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10 May 2022

Teaching and directing with the Michael Chekhov Technique

Heather Willingham

Theatre Director and Teacher, Liberty High School, Frisco, Texas

Teacher stands in the centre of a circle of students

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This past June, as I set off to attend my first summer of training at the Great Lakes Michael Chekhov Consortium, I found that I was very excited but also extremely apprehensive. I suffered from a fair amount of imposter syndrome for the first five minutes of my time there. However, with every minute that I spent with my teachers and peers, I knew I was exactly where I needed to be. I was doing what I was meant to be doing. My artist’s self woke up and explored and played in a way that she had not indulged in since my time in college over 25 years before. I not only stepped out of my comfort zone, I leapt out of it. For the first time, I explored exercises like ‘Staccato Legato’ and ‘Crossing the Threshold’ from the perspective of an actor, not of a teacher. I allowed myself to engage with the work in a new way, one that I had not fully grasped by just teaching this material from what I learned in a book or from watching videos. Now, when I take my students through these exercises, I work from a place of personal experience and not just theory. 

Michael Chekhov © Heritage Image Partnership Ltd-AlamyMichael Chekhov © Heritage Image Partnership Ltd-Alamy

As I have become more attuned to my own artistry, I have found that I am in turn becoming a more receptive and fully engaged teacher and director. Teaching and directing 14-18 year old actors in the Michael Chekhov Technique poses its own set of challenges and rewards. I have been working almost exclusively with my students in this technique for four years now, so my juniors and seniors have a solid foundation to work from when we apply their training to outside of class productions. When we began working on our fall musical, Bright Star, in August of 2021, I decided to place a large emphasis on discovering the atmosphere of the show during the rehearsal process. Our first rehearsals, where in the past we would have typically focused on blocking the show, were instead used to play with atmosphere and improvisation.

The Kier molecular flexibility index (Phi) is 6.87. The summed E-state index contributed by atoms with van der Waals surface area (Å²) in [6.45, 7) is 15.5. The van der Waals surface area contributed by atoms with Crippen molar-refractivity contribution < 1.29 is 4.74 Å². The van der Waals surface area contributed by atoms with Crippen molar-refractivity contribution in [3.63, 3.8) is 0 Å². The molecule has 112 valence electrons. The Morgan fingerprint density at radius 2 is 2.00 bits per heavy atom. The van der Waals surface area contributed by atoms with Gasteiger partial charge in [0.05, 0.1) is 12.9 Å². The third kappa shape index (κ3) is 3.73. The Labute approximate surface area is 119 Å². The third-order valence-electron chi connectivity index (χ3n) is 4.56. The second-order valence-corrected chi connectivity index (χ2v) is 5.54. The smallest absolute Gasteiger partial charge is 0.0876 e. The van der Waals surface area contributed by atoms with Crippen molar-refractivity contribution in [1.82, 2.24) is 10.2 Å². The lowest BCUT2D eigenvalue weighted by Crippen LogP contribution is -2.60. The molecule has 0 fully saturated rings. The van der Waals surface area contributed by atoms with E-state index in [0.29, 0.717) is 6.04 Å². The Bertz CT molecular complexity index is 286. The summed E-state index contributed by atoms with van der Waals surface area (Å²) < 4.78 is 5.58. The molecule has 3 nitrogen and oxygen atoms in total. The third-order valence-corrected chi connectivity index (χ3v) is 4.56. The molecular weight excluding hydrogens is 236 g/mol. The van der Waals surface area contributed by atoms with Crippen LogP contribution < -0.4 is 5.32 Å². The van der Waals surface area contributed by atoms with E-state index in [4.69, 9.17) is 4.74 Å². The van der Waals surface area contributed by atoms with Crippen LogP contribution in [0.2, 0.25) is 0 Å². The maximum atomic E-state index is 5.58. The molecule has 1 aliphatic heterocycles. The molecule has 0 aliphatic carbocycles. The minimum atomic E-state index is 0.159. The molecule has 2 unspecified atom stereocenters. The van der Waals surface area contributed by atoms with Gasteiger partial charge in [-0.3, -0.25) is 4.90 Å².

“A company of actors working together to imagine the space filled with an atmosphere can make an astonishing impression.”

The Michael Chekhov Handbook: For the Actor by Lenard Petit

For part of my director preparation, I scored the show into blocks, created the wave of climaxes and auxiliary climaxes, and established the Artistic Frames, using Mark Monday’s excellent examples laid out in Directing With The Michael Chekhov Technique. In the first rehearsal, I called the four leading actors in the show and we explored the essence of their characters using Caroline Myss’ Character Archetype Cards. We sat on the stage with each other and spread the cards out like we were about to do a group tarot reading. Each actor found the 3-5 cards that best spoke to them about their character and recorded what they found in their scripts. We then got on our feet and played with creating full-bodied gestures for each chosen card. 

I cannot express enough how important it is to get these young actors on their feet as soon as possible. Teenagers have a tendency to overthink and overanalyze everything! I have worked with young actors that can build incredible backstories for their characters but can never find a way to then translate that work to what actually needs to happen in their bodies on stage as they bring their characters to life. 

Bright Star has three main settings within the play. Our rehearsals focused on exploring each of those settings separately. For the second rehearsal, all actors were called whose characters were in a Cane Farm scene at some point in the show. We spent the first part of that rehearsal allowing the student dramaturge to share his research to paint a picture of North Carolina in the 1920s and 1940s. We then transitioned into listening to selected music that I felt truly captured the atmosphere of Billy’s home (NOT music from the score of the show), walking the space and exploring it from a place of imagination and fantasy. During this movement exploration, the students were encouraged to play with the four qualities of movement – molding, flying, flowing and radiating. After spending a good amount of time with atmosphere exploration, we took time to spy back (Chekhov’s term for personal reflection) on our individual experiences within this exploration before moving on to the next step.